Thursday, June 02, 2011

"A disruptive series of events is not the same as a catastrophe,"

This story on Morning Edition contains the above quote, part of a series from noted economist, Sen. Pat Toomey, R-PA.
Failure to raise the debt limit does not equate to a default on our debt at all[.]
The story continues directly, supposing Toomey's semi-doomsday scenario plays out:
Toomey suggests that even if the government couldn't pay all of its bills this summer, it could avoid a default by making sure what limited money is available goes to pay bondholders first. It's sort of like skimping on groceries in order to cover the mortgage. In a speech to the American Enterprise Institute, Toomey acknowledged that would create some hardships for those who don't get paid — think Social Security recipients or members of the armed forces. But, Toomey said, it wouldn't be a financial disaster.
Yes, we are in the middle of a foreign war, a huge occupation, so by all means let us reach the point where even creative accounting no longer hides the fact that, with no legal authority to borrow more money, the US simply stops paying everyone military personnel, but pays bond holders.

And these people claim to care about the military?

How, pray tell, will the US pay these bond holders - largely foreign countries, particularly China, who hold US paper in copious amounts - if it doesn't have the cash to do so? Toomey doesn't say.

As an aside, may I just say that one of the biggest frustrations I have, listening to House Republicans talking about this matter, is they seem to insist that the Executive has the power of the public purse, when in fact, not a single dime of public money leaves the Treasury without it first being appropriated by . . . the House of Representatives, where all such bills, by Constitutional mandate, originate.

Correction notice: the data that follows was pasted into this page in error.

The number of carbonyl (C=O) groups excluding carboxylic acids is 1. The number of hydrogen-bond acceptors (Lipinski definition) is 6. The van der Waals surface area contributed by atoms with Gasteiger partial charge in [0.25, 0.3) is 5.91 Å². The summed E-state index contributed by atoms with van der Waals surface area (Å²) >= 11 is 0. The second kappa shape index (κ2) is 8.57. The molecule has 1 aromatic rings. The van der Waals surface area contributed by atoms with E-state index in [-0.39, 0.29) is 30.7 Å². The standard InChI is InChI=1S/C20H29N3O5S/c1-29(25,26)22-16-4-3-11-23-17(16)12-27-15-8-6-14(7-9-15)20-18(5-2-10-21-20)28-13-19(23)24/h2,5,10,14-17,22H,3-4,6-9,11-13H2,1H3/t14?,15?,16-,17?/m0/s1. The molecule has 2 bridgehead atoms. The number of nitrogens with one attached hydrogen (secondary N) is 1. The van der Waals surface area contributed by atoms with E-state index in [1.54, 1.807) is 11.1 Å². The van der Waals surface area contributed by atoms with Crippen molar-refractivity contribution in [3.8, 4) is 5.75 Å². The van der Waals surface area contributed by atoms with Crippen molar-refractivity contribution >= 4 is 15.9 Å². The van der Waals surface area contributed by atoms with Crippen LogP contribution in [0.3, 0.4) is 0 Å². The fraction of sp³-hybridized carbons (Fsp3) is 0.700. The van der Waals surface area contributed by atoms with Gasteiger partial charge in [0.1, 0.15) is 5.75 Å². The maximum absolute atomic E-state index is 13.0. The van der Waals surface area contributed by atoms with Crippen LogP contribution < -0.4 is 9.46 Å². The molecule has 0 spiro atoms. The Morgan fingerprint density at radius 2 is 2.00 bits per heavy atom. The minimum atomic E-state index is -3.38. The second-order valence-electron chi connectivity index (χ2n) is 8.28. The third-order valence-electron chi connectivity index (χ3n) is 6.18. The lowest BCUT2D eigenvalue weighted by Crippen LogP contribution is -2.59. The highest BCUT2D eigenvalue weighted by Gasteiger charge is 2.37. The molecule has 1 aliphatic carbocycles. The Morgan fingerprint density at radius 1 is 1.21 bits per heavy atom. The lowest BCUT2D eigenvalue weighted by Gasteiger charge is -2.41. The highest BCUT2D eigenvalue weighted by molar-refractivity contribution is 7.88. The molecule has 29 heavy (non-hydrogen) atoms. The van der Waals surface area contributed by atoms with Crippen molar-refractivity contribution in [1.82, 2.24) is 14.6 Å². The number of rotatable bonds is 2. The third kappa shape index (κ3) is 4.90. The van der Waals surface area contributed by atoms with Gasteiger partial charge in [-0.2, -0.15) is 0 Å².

If the Republicans really cared about the deficit, rather than put their mugs before cameras, carrying on about Presidential irresponsibility, they would have crafted, months ago, an alternate budget that dealt with high unemployment, low demand, and the skittishness banks have in loaning out money. All this could have a huge impact on the operational deficit, by, over a relatively short period of time, increasing employment and thus increasing revenue.

Since the deficit is not about taxing or spending, but a nearly three-year-old economic slump, one would think the obvious answer is to deal with that slump. By playing chicken with the debt ceiling, the Republicans are proving almost institutionally incapable of holding any office of public responsibility and trust. One would have thought that the 12 years from 1994-2006 in which Republicans squandered what little trust the public had for public officials in general would have given their leadership (at any rate) some sense of responsibility.

Should the US renege on its sovereign debt over the summer, the Republicans would have proven to the country, and the world, they are not to be trusted with any office of public trust, at least until they show they no longer believe that destroying everything is a live option.

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